The purpose of this study was to evaluate the validity and reliability of a tire pressure sensor (TPS) cycling power meter against a gold standard (SRM) during indoor cycling. Twelve recreationally active participants completed eight trials of 90 s of cycling at different pedaling and gearing combinations on an indoor hybrid roller. Power output (PO) was simultaneously calculated via TPS and SRM. The analysis compared the paired 1 s PO and 1 min average PO per trial between devices. Agreement was assessed by correlation, linear regression, inferential statistics, effect size, and Bland-Altman LoA. Reliability was assessed by ICC and CV comparison. TPS showed near-perfect correlation with SRM in 1 s (rs = 0.97, p < 0.001) and 1-min data (rs = 0.99, p < 0.001). Differences in paired 1 s data were statistically significant (p = 0.04), but of a trivial magnitude (d = 0.05). There was no significant main effect for device (F(1,9) = 0.05, p = 0.83, ηp2 = 0.97) in 1 min data and no statistical differences between devices by trial in post hoc analysis (p < 0.01-0.98; d < 0.01-0.93). Bias and LoA were -0.21 ± 16.77 W for the 1 min data. Mean TPS bias ranged from 3.37% to 7.81% of the measured SRM mean PO per trial. Linear regression SEE was 7.55 W for 1 min TPS prediction of SRM. ICC3,1 across trials was 0.96. No statistical difference (p = 0.09-0.11) in TPS CV (3.6-5.0%) and SRM CV (4.3-4.7%). The TPS is a valid and reliable power meter for estimating average indoor PO for time periods equal to or greater than 1 min and may have acceptable sensitivity to detect changes under less stringent criteria (±5%).

The Validity and Reliability of a Tire Pressure-Based Power Meter for Indoor Cycling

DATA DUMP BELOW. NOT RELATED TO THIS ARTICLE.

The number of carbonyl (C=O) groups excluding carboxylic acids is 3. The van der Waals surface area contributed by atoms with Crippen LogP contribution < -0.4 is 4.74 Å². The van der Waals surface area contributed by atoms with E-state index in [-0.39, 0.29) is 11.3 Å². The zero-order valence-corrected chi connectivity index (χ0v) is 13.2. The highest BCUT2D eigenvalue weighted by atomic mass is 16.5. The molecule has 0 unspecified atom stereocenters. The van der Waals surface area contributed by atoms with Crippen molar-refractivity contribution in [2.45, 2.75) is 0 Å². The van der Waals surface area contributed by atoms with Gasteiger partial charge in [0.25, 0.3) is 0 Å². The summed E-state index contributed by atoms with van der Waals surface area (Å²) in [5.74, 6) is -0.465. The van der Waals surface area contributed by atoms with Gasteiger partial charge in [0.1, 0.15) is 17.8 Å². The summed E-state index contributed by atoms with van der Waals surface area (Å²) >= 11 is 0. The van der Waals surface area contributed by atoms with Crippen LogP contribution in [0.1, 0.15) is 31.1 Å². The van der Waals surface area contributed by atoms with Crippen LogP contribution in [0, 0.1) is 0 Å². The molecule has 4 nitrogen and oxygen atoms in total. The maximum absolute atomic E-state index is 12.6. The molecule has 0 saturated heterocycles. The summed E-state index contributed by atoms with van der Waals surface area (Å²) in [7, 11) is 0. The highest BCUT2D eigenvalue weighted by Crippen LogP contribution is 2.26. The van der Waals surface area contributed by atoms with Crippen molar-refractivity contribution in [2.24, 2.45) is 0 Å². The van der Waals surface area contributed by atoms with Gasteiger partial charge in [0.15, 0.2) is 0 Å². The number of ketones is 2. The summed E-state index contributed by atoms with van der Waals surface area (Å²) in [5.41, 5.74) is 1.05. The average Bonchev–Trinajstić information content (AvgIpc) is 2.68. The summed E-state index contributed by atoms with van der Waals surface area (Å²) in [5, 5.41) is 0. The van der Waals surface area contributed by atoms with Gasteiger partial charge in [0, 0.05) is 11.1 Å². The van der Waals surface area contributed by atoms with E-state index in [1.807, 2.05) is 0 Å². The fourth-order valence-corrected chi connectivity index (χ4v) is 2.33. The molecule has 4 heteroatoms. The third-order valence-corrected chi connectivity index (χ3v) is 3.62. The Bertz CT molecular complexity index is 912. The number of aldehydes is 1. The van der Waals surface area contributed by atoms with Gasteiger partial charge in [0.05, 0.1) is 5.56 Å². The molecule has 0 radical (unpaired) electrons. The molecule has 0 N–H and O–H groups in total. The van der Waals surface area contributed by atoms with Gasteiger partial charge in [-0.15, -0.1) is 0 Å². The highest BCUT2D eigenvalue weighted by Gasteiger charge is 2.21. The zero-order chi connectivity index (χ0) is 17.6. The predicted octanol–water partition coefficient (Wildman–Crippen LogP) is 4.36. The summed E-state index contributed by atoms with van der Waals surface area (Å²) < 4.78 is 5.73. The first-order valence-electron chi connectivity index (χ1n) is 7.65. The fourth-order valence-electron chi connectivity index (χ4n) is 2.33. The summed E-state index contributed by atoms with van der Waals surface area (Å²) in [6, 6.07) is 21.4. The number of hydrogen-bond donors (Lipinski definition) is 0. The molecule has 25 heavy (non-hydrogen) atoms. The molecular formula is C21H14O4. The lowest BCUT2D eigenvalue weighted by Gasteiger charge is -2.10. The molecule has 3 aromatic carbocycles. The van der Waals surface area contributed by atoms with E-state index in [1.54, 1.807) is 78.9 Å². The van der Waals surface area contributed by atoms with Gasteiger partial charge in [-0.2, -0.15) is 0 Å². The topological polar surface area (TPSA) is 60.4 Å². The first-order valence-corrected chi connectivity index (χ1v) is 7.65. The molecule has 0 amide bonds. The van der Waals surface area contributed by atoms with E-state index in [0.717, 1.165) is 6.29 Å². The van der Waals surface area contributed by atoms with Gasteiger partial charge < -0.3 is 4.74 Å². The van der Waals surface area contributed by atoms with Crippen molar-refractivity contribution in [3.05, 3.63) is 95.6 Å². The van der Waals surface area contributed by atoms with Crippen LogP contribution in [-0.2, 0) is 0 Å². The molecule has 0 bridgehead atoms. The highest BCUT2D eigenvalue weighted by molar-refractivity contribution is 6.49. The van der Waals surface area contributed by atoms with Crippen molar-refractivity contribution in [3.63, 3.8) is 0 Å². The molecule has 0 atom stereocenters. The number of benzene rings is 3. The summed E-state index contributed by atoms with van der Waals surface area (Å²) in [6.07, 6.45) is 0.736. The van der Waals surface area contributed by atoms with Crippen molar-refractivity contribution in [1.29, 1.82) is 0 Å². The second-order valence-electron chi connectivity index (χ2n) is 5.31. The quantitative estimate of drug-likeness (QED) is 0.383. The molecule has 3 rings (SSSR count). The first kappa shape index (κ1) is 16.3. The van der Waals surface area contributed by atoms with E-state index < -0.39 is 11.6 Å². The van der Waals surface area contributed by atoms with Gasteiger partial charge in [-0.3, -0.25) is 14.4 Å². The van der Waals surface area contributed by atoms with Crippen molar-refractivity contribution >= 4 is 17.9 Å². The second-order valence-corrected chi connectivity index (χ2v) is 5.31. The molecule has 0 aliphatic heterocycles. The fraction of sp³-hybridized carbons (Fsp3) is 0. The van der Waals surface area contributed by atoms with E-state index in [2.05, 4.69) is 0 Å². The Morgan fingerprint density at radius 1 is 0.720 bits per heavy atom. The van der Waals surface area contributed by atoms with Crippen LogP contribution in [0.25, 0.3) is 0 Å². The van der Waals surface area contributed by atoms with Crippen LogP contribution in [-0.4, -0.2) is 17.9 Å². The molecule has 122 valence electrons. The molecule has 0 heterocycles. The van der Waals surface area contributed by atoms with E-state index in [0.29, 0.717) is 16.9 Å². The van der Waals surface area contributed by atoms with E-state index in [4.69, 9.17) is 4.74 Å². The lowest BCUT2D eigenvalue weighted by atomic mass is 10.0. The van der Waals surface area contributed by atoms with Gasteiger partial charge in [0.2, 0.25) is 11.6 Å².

Fuchs, Philip;
2021

Abstract

The purpose of this study was to evaluate the validity and reliability of a tire pressure sensor (TPS) cycling power meter against a gold standard (SRM) during indoor cycling. Twelve recreationally active participants completed eight trials of 90 s of cycling at different pedaling and gearing combinations on an indoor hybrid roller. Power output (PO) was simultaneously calculated via TPS and SRM. The analysis compared the paired 1 s PO and 1 min average PO per trial between devices. Agreement was assessed by correlation, linear regression, inferential statistics, effect size, and Bland-Altman LoA. Reliability was assessed by ICC and CV comparison. TPS showed near-perfect correlation with SRM in 1 s (rs = 0.97, p < 0.001) and 1-min data (rs = 0.99, p < 0.001). Differences in paired 1 s data were statistically significant (p = 0.04), but of a trivial magnitude (d = 0.05). There was no significant main effect for device (F(1,9) = 0.05, p = 0.83, ηp2 = 0.97) in 1 min data and no statistical differences between devices by trial in post hoc analysis (p < 0.01-0.98; d < 0.01-0.93). Bias and LoA were -0.21 ± 16.77 W for the 1 min data. Mean TPS bias ranged from 3.37% to 7.81% of the measured SRM mean PO per trial. Linear regression SEE was 7.55 W for 1 min TPS prediction of SRM. ICC3,1 across trials was 0.96. No statistical difference (p = 0.09-0.11) in TPS CV (3.6-5.0%) and SRM CV (4.3-4.7%). The TPS is a valid and reliable power meter for estimating average indoor PO for time periods equal to or greater than 1 min and may have acceptable sensitivity to detect changes under less stringent criteria (±5%).
File in questo prodotto:
File Dimensione Formato  
sensors-21-06117-v3.pdf

accesso aperto

Tipologia: Versione Editoriale (PDF)
Licenza: Creative commons
Dimensione 2.08 MB
Formato Adobe PDF
2.08 MB Adobe PDF Visualizza/Apri

I documenti in IRIS sono protetti da copyright e tutti i diritti sono riservati, salvo diversa indicazione.

Utilizza questo identificativo per citare o creare un link a questo documento: http://hdl.handle.net/11580/91402
Citazioni
  • ???jsp.display-item.citation.pmc??? ND
  • Scopus 1
social impact